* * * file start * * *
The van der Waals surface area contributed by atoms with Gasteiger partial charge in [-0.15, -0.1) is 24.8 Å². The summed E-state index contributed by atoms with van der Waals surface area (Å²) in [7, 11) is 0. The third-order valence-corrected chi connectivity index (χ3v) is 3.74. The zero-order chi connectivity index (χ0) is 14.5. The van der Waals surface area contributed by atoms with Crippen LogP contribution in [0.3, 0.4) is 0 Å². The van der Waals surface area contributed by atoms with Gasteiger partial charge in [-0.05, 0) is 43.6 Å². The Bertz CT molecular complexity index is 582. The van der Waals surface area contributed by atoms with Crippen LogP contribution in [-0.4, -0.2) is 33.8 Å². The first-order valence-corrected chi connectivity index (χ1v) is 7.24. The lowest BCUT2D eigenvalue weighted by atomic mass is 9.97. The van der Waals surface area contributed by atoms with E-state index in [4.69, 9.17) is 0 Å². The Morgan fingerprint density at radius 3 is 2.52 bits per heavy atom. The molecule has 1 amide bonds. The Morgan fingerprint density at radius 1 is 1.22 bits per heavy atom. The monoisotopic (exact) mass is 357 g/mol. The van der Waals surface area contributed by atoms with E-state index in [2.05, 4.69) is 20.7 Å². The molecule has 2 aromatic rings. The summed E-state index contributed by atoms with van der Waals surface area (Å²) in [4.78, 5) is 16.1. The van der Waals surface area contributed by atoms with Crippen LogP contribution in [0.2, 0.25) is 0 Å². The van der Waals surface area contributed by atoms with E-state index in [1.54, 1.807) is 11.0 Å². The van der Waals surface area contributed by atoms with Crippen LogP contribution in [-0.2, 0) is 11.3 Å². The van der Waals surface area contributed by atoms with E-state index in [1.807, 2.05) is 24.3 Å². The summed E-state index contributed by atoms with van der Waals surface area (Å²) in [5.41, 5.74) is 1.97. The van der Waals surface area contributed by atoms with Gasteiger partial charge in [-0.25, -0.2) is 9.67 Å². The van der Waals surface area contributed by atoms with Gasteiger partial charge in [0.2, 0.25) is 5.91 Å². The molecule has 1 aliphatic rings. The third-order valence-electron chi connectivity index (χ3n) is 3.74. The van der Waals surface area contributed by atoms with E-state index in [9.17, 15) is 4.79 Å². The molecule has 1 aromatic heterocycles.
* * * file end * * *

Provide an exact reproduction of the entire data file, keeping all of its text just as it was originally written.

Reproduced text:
The van der Waals surface area contributed by atoms with Gasteiger partial charge in [-0.15, -0.1) is 24.8 Å². The summed E-state index contributed by atoms with van der Waals surface area (Å²) in [7, 11) is 0. The third-order valence-corrected chi connectivity index (χ3v) is 3.74. The zero-order chi connectivity index (χ0) is 14.5. The van der Waals surface area contributed by atoms with Crippen LogP contribution in [0.3, 0.4) is 0 Å². The van der Waals surface area contributed by atoms with Gasteiger partial charge in [-0.05, 0) is 43.6 Å². The Bertz CT molecular complexity index is 582. The van der Waals surface area contributed by atoms with Crippen LogP contribution in [-0.4, -0.2) is 33.8 Å². The first-order valence-corrected chi connectivity index (χ1v) is 7.24. The lowest BCUT2D eigenvalue weighted by atomic mass is 9.97. The van der Waals surface area contributed by atoms with E-state index in [4.69, 9.17) is 0 Å². The Morgan fingerprint density at radius 3 is 2.52 bits per heavy atom. The molecule has 1 amide bonds. The Morgan fingerprint density at radius 1 is 1.22 bits per heavy atom. The monoisotopic (exact) mass is 357 g/mol. The van der Waals surface area contributed by atoms with E-state index in [2.05, 4.69) is 20.7 Å². The molecule has 2 aromatic rings. The summed E-state index contributed by atoms with van der Waals surface area (Å²) in [4.78, 5) is 16.1. The van der Waals surface area contributed by atoms with Crippen LogP contribution in [0.2, 0.25) is 0 Å². The van der Waals surface area contributed by atoms with E-state index in [1.54, 1.807) is 11.0 Å². The van der Waals surface area contributed by atoms with Crippen LogP contribution in [-0.2, 0) is 11.3 Å². The van der Waals surface area contributed by atoms with E-state index in [1.807, 2.05) is 24.3 Å². The summed E-state index contributed by atoms with van der Waals surface area (Å²) in [5.41, 5.74) is 1.97. The van der Waals surface area contributed by atoms with Gasteiger partial charge in [-0.25, -0.2) is 9.67 Å². The van der Waals surface area contributed by atoms with Gasteiger partial charge in [0.2, 0.25) is 5.91 Å². The molecule has 1 aliphatic rings. The third-order valence-electron chi connectivity index (χ3n) is 3.74. The van der Waals surface area contributed by atoms with E-state index in [9.17, 15) is 4.79 Å². The molecule has 1 aromatic heterocycles.